a lot easier to express behaviors in that more colloquial
format than a *stiff*, "formal specification". And, since
a good user manual should cover all possibilities (anything
unspecified represents a potential call for customer support),
it helps you focus on the fringe areas (where a large portion
of problems lie).

E.g., what happens if there is no SD card installed in the device?
What happens if the SD card fills up? What happens if the batteries
fail in the middle of _________? What happens if the user types
" " for the name of the file?

Look at it from the other end -- what sort of *quality* are you
delivering? Are you continuously patching up bugs that weren't
caught previously? Are you adding features that, with a bit of
forethought, you should have added in the first place? Are your
customers happy (are you gaining or losing them? would you like
*more* of them??)?

If you are turning out "good product", then your "experienced people"
*seem* to be doing a good (enough) job. OTOH, will they be there
forever? What happens when/if they move on (elsewhere or within the
organization) and are replaced with people "of a different calibre"?

You may find it beneficial to put this sort of thing in place now
EVEN IF IT DOESN'T APPEAR YOU NEED IT in order to begin establishing
that sort of culture in your workplace. "Suddenly" *telling* people
they now have to open up their code to inspection and criticism from
others can be a very "jolting" experience. Programmers, IME, tend
to be very possessive about "their code" (forgetting that it isn't
*theirs* but, rather, The Company's!).

I think a lot depends on the size of the company, the market it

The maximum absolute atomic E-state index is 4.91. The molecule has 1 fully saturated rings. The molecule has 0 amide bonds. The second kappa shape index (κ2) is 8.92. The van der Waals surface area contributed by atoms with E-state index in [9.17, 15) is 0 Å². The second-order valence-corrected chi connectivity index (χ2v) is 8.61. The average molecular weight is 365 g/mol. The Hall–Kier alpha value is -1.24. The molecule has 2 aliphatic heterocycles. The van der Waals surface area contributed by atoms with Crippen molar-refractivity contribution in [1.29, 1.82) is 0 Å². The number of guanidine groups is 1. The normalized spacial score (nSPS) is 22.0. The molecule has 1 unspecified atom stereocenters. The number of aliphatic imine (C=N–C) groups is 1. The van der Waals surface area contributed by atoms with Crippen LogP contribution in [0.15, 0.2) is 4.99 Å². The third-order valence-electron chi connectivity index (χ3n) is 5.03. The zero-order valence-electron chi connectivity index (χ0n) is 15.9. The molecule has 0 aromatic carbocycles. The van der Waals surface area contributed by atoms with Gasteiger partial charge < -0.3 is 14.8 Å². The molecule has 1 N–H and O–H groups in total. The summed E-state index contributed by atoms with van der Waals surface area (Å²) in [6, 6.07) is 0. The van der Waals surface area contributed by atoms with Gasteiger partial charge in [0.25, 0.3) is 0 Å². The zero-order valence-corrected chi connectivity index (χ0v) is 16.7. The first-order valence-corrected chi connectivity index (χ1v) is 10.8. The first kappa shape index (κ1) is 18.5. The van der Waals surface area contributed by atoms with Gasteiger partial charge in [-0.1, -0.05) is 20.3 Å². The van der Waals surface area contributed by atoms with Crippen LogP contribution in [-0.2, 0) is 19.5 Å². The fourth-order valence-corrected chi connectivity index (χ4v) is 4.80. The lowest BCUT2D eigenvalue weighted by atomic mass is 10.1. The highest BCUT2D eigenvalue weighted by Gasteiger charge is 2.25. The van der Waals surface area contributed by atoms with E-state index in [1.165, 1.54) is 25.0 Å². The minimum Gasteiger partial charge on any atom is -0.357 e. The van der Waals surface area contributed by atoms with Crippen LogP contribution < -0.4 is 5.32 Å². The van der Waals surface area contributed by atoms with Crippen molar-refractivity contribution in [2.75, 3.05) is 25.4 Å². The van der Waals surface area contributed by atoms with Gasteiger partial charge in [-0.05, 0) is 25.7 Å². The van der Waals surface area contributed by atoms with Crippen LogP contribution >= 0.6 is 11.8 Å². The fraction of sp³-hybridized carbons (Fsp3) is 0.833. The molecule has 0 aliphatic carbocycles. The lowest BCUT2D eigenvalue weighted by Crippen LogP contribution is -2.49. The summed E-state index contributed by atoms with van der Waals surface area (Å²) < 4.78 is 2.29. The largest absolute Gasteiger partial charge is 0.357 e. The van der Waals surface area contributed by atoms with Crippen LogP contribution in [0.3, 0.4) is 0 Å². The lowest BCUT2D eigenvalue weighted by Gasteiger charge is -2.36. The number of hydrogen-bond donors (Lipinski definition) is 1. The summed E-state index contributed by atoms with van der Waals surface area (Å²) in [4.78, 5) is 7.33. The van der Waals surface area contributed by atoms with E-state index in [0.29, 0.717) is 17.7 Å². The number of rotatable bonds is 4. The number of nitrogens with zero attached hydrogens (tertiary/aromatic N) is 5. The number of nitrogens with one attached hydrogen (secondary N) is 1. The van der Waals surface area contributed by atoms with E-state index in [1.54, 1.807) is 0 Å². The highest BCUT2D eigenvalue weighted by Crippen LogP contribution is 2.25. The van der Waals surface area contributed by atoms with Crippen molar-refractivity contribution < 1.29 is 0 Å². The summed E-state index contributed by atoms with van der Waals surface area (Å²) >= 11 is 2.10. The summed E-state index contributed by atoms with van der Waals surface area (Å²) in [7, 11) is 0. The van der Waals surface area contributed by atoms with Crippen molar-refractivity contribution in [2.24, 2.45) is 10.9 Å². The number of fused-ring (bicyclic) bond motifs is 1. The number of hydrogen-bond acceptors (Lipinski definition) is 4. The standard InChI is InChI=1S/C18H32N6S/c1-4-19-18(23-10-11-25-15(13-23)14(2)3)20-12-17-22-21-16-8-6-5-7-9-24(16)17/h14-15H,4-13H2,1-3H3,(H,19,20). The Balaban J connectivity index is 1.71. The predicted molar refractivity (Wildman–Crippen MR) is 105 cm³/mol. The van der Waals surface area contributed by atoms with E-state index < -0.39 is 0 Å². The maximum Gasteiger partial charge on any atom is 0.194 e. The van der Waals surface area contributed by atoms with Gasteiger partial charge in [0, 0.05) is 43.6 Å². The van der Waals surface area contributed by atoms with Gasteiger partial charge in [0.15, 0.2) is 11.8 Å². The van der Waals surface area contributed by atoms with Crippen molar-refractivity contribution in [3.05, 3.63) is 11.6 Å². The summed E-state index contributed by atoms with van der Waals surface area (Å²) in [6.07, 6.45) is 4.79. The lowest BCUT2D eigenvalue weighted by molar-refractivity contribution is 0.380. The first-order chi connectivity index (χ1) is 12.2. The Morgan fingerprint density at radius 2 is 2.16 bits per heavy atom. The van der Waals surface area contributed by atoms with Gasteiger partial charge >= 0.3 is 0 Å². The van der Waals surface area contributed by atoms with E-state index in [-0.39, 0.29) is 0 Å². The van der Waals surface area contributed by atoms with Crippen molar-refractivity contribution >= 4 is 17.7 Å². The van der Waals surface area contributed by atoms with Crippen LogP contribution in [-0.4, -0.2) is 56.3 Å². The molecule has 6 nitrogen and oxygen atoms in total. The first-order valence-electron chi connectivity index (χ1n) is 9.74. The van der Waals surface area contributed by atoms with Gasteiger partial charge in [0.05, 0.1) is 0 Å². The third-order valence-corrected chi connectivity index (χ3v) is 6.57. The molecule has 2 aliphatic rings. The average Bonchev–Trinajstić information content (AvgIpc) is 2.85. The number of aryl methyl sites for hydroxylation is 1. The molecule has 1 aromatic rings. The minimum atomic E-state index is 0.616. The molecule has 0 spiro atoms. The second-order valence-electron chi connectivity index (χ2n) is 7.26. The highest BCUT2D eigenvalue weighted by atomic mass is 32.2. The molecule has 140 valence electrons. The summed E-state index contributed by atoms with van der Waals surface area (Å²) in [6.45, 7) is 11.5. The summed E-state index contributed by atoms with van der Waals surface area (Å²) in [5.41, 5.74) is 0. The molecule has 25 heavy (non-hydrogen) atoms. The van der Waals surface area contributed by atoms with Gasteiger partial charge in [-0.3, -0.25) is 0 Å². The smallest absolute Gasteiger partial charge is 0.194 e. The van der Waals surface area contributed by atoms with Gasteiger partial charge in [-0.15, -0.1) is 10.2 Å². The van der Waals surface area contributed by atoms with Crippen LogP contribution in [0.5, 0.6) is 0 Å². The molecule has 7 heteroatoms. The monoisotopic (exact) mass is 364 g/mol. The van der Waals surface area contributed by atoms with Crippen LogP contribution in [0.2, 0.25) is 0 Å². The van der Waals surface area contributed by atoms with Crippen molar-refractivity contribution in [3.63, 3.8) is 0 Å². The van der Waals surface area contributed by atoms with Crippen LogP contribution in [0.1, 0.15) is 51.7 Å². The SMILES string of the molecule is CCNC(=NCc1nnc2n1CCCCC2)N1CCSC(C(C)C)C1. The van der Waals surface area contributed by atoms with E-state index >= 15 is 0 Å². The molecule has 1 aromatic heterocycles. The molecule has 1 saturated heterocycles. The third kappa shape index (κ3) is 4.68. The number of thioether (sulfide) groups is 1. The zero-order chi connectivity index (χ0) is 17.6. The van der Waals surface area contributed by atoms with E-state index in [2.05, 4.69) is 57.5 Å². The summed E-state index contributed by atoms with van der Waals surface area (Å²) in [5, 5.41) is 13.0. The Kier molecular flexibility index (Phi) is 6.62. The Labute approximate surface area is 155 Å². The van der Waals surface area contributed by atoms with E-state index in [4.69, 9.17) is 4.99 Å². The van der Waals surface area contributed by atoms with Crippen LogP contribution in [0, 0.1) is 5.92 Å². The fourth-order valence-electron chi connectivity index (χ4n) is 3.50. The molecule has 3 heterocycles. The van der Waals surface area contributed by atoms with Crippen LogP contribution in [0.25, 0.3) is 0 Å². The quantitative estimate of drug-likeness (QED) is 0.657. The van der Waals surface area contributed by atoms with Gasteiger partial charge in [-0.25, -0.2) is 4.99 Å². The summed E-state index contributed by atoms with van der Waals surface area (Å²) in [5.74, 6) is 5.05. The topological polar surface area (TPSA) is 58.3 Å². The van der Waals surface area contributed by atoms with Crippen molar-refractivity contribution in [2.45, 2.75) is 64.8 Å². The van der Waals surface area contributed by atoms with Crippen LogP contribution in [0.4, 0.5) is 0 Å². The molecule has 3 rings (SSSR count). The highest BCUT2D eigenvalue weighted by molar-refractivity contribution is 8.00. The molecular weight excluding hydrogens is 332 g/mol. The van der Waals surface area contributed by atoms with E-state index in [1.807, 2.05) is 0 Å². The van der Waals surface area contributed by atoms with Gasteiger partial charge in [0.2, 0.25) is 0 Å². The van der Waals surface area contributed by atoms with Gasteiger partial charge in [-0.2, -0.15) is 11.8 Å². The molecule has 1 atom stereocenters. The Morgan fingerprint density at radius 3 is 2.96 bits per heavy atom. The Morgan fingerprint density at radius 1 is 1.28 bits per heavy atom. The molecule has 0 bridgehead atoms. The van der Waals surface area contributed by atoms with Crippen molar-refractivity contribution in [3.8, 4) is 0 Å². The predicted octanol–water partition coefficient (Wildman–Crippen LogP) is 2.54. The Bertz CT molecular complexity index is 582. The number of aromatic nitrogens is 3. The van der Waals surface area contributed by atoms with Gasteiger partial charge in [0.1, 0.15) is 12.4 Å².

serves, management attitudes, self-confidence of the coders, etc.

Style, IMO, is something that should be handled by an automated tool.
Anything showing up *at* a code review should have already been
pretty-printed by whatever tool enforces your coding guidelines, etc.
(so everyone knows what to expect *visually*)

IME, you want your code review to focus on:
- *whether* you are meeting the requirements laid out in the spec
- how *well* you are doing that (marginally vs. thoroughly)
- the quality of algorithms chosen
- potential problem areas (unforeseen scenarios, etc.)
- boundary conditions that might not be safeguarded

You don't want to waste a lot of time looking

Poll : do you do peer reviews / code reviews / design reviews

Post by tim... » Thu, 14 Apr 2011 02:52:54


In the software industry, QA is assigned to the most junior people.
In all other industries, QA is assigned to the most senior person.


Not helped by the view of their pears.

When I first started work the experience bods on the team used to proclaim
that QA were all people who had failed to make the grade as an engineer.

With attitudes like that why would any self respecting engineer want to go
near a job in QA?


Poll : do you do peer reviews / code reviews / design reviews

Post by Tim Wescot » Thu, 14 Apr 2011 03:09:05

Getting new tires when you have no tread on your old ones costs money,
as do brake jobs.

I worked for nine years at a place, long enough to go from "don't waste
time on that quality stuff", to "quality is king", and back. So I can't